Nothing happens overnight. You just can't make any more tax-deferred contributions to your retirement plan if it exceeds $3 million in value. So you take the money ($1,000 or $10,000 or whatever) that you would have contributed to your retirement plan as ordinary (taxable) income, and you do something else with it.
You can still save for retirement, but you just can't deposit it into one of those 401(k) or IRA accounts as a tax-deferred contribution.
posted on 04/07/2013 8:04:54 AM PDT
by Alberta's Child
("I am the master of my fate ... I am the captain of my soul.")
To: Alberta's Child
I keep reading articles stating something to the effect of... how did Mitt Romney get so much money into his IRA? And I instantly thought to myself... he didn't, he put much smaller amounts into it and it simply grew tremendously after he made the contributions.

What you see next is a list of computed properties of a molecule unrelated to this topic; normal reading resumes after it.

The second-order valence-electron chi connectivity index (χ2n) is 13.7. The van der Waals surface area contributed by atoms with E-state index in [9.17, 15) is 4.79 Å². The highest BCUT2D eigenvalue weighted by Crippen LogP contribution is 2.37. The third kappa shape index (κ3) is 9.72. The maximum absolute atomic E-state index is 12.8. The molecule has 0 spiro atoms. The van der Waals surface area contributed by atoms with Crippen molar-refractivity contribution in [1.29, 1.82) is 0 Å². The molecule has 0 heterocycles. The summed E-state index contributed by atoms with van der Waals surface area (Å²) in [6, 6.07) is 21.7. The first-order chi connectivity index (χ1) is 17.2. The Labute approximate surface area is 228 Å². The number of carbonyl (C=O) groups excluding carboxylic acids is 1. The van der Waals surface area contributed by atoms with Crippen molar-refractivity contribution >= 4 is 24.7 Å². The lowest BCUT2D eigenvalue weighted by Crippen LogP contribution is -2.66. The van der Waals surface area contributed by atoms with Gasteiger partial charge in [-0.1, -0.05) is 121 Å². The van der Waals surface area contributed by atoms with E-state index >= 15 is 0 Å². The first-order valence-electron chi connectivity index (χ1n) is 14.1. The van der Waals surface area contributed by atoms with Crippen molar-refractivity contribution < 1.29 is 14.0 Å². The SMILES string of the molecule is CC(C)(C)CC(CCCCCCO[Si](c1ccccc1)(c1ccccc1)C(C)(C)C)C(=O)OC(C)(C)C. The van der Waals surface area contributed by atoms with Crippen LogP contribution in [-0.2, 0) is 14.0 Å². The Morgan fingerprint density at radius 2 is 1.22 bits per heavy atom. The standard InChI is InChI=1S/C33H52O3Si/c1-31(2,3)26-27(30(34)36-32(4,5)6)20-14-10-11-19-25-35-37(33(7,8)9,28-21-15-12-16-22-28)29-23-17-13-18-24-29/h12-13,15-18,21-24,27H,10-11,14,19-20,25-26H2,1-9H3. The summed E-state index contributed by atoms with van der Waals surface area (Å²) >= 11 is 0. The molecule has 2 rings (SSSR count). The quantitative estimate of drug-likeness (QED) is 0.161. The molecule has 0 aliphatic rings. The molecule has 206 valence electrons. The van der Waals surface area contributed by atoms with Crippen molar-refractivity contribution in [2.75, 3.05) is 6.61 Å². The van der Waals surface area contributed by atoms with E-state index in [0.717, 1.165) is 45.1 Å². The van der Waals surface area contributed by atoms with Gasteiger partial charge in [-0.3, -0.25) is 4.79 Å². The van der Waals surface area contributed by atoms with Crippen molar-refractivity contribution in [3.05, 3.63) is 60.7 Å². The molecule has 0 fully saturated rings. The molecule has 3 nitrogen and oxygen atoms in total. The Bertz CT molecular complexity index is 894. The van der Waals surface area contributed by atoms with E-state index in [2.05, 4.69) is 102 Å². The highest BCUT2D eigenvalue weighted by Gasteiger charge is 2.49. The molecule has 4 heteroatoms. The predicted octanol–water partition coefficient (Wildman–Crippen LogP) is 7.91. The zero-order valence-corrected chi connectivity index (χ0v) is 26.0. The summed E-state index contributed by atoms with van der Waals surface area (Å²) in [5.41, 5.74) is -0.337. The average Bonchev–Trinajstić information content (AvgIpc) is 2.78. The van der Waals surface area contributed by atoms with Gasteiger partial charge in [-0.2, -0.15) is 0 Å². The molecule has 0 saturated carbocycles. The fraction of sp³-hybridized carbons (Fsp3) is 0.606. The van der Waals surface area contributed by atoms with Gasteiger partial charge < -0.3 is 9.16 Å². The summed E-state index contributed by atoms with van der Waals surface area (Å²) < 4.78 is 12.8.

Imagine someone who puts $100,000 or so into a retirement plan... and then then use that $100,000 to buy stock is company __________. Then they just happen to get lucky and company __________ stock price goes up 1,000 times overnight. They could end up with 100 million in their IRA even though they only contributed $100,000 into it.
So even if they weren't allowed to contribute anymore money into the IRA .... they would still have 100 million in the IRA that the taxes are being deferred on.
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